Flu vaccine less effective against mutant strain

B.C. Centre For Disease Control says some protection still better than none, flu season may be deadlier than usual for elderly

Dr. Danuta Skowronski is an epidemiologist with the B.C. Centre For Disease Control.

This year’s flu shot may prove less effective than usual because the dominant virus now circulating has mutated significantly in the months since the vaccine was devised.

The H3N2 strain – one of three targeted in this year’s flu vaccine – is thought to have changed its genetic makeup enough to possibly thwart the antibodies that the vaccine activates.

Dr. Danuta Skowronski, an epidemiologist with the B.C. Centre for Disease Control, is still recommending the vaccine, particularly for the elderly, the chronically ill and those with compromised immune systems.

“It’s not a perfect match,” she said. “But for the high risk, even an imperfectly matched vaccine is going to give cross protection. And for some people it could be life-saving.”

She said the H3N2 strain tends to be particularly nasty to the elderly and may bring a deadlier flu season than usual.

“We may see more hospitalizations or deaths this year,” Skowronski said.

She said it’s particularly concerning that the flu has struck B.C.  surprisingly early this season, causing outbreaks in eight seniors’ care homes.

MORE RESOURCES: Flu shot clinic locator

The vaccine was formulated last February because it takes six to eight months to produce in large quantities and the H3N2 virus is thought to have since mutated while circulating in the southern hemisphere.

Skowronski said it’s still not too late to get the shot and some protection when flu activity peaks in the weeks ahead, including any later surge of cases of influenza B, which tends to peak in March or April.

The vaccine also targets the influenza B and H1N1 viruses, but they’re considered less likely to cause illness this flu season.

Even in years when the vaccine is a better fit – last year’s was about 70 per cent effective against the then-dominant H1N1 strain – Skowronksi says everyone should wash their hands frequently and avoid touching their eyes, nose and mouth.

People who get the flu shot often mistakenly think any illness they contract can’t be flu and sometimes fail to get appropriate treatment.

“It doesn’t make you invincible,” Skowronski said.

Anti-viral medication can stop or fight an influenza infection but must be given quickly, ideally within 12 hours of the start of symptoms.

An estimated 3,500 Canadians die each year from flu complications – mainly seniors and others with underlying conditions.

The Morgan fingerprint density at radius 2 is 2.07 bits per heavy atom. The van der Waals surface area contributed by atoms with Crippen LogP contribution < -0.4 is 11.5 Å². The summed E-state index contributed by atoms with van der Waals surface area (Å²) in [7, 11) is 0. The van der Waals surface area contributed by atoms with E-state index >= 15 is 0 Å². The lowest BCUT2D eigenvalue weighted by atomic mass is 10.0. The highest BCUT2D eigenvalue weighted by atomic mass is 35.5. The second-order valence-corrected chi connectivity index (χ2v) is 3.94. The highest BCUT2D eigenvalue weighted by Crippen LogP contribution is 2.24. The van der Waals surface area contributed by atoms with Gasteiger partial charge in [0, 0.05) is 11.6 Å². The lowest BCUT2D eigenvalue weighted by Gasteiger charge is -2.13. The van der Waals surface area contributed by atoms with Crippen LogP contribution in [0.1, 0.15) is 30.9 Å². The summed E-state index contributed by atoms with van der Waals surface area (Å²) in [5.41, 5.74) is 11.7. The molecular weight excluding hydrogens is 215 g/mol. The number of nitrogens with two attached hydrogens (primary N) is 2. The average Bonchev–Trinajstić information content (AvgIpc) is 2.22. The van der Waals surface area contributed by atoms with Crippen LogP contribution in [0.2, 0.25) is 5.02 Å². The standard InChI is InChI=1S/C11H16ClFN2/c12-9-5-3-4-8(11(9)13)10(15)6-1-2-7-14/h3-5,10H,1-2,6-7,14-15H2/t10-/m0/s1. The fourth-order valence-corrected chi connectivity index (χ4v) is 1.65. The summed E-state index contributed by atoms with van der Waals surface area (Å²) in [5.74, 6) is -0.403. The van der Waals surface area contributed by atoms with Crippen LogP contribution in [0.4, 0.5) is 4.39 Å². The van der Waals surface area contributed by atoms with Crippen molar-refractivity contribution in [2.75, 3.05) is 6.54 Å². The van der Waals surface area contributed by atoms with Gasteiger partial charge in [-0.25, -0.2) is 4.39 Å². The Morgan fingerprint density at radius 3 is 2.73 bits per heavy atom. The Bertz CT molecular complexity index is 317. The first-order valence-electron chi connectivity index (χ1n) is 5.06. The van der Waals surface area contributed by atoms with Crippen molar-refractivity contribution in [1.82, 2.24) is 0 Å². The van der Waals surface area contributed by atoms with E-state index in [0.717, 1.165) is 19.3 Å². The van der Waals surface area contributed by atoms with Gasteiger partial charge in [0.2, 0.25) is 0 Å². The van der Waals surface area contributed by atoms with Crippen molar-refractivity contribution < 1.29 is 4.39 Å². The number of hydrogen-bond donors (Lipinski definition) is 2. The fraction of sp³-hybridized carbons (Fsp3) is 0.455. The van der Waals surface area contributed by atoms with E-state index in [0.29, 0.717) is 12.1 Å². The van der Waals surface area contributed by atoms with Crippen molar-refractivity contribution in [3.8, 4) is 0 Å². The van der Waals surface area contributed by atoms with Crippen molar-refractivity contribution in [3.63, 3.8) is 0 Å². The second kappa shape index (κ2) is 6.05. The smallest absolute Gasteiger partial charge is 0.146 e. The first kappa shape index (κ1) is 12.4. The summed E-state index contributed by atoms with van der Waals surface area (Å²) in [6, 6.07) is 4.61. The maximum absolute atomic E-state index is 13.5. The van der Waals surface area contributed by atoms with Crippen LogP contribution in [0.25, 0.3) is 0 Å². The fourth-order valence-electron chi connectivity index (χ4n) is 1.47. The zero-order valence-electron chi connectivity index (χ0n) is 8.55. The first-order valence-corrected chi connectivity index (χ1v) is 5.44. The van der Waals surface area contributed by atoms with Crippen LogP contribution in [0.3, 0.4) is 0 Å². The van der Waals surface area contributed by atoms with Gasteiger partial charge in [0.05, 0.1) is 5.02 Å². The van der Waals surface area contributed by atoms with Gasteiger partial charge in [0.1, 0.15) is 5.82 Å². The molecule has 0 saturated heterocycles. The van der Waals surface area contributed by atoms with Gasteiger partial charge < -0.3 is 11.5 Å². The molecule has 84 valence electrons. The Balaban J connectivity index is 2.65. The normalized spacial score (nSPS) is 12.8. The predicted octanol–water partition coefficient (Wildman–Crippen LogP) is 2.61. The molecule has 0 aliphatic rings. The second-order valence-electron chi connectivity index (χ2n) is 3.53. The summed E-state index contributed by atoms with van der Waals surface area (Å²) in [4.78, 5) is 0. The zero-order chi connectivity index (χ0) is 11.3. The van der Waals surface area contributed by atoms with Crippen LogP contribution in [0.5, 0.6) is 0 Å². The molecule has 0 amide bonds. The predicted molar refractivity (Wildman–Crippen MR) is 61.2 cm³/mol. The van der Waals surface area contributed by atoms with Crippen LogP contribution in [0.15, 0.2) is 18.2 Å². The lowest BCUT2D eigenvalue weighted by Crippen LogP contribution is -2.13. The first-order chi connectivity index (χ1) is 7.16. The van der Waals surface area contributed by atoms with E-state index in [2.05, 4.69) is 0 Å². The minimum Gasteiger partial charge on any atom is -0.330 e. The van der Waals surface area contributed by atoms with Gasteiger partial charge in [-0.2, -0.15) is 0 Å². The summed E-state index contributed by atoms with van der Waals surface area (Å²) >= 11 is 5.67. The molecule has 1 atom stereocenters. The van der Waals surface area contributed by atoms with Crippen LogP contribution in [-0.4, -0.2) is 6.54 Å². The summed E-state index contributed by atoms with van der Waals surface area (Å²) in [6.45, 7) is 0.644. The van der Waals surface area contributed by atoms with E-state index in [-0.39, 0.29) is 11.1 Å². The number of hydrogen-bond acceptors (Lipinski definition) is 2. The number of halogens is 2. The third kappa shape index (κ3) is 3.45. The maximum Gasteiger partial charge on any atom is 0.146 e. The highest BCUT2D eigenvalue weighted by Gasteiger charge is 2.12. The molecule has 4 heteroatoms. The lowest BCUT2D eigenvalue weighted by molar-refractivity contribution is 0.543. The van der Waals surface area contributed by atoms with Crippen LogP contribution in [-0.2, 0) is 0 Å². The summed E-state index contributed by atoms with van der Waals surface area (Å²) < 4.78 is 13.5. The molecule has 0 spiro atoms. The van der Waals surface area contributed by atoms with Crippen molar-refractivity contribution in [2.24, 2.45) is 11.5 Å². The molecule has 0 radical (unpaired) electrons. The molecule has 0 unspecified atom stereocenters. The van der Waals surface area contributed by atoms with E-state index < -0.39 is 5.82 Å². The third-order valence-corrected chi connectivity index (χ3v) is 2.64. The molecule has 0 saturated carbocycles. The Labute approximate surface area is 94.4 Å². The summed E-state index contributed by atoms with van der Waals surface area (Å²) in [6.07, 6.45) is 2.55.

Just Posted

Needles found at Goldstream campground in Langford

West Shore RCMP respond to several calls for service associated with homeless campers

Only tent city residents allowed access at Goldstream Park campsites

Local RCMP point to reports of criminal activity and drug use in the area as cause for safety concerns

School crossing guard clears truck debris left from evening crash

Truck crashes into hydro pole on Saanich/Oak Bay border

Paving complete, lines coming to the Malahat this week

$34 million safety project is 95 per cent complete with hope to relieve traffic congestion between Victoria and Nanaimo

Neighbours fear impact of tent city residents on Goldstream Provincial Park

Langford residents opposed to campers voice concerns at campground gate

5 things to do this weekend in and around Greater Victoria

Sooke Apple Fest returns, Saanich lights up with lantern festival and anarchists unite for downtown book fair

CUTENESS OVERLOAD: 2 sea otters hold hands at the Vancouver Aquarium

Holding hands is a common – and adorable – way for otters to stay safe in the water

B.C. teen with autism a talented guitarist

Farley Mifsud is gaining fans with every performance

Yukon man facing new attempted murder charge in B.C. exploding mail case

Leon Nepper, 73, is now facing one charge each of aggravated assault and attempted murder

B.C. man who left hospice to run in upcoming election dies

A week after leaving hospice to go to city hall to declare his candidacy, David Hesketh has died.

Tilray Inc sees $10-billion in market cap go up in smoke

Tilray’s share price closed at $123 US on Friday, a decline from its intraday peak of nearly $300 US earlier in the week

Breast density to be included in mammogram results across B.C.

The information is crucial in proactively reducing the risk of breast cancer, doctors say

Most Read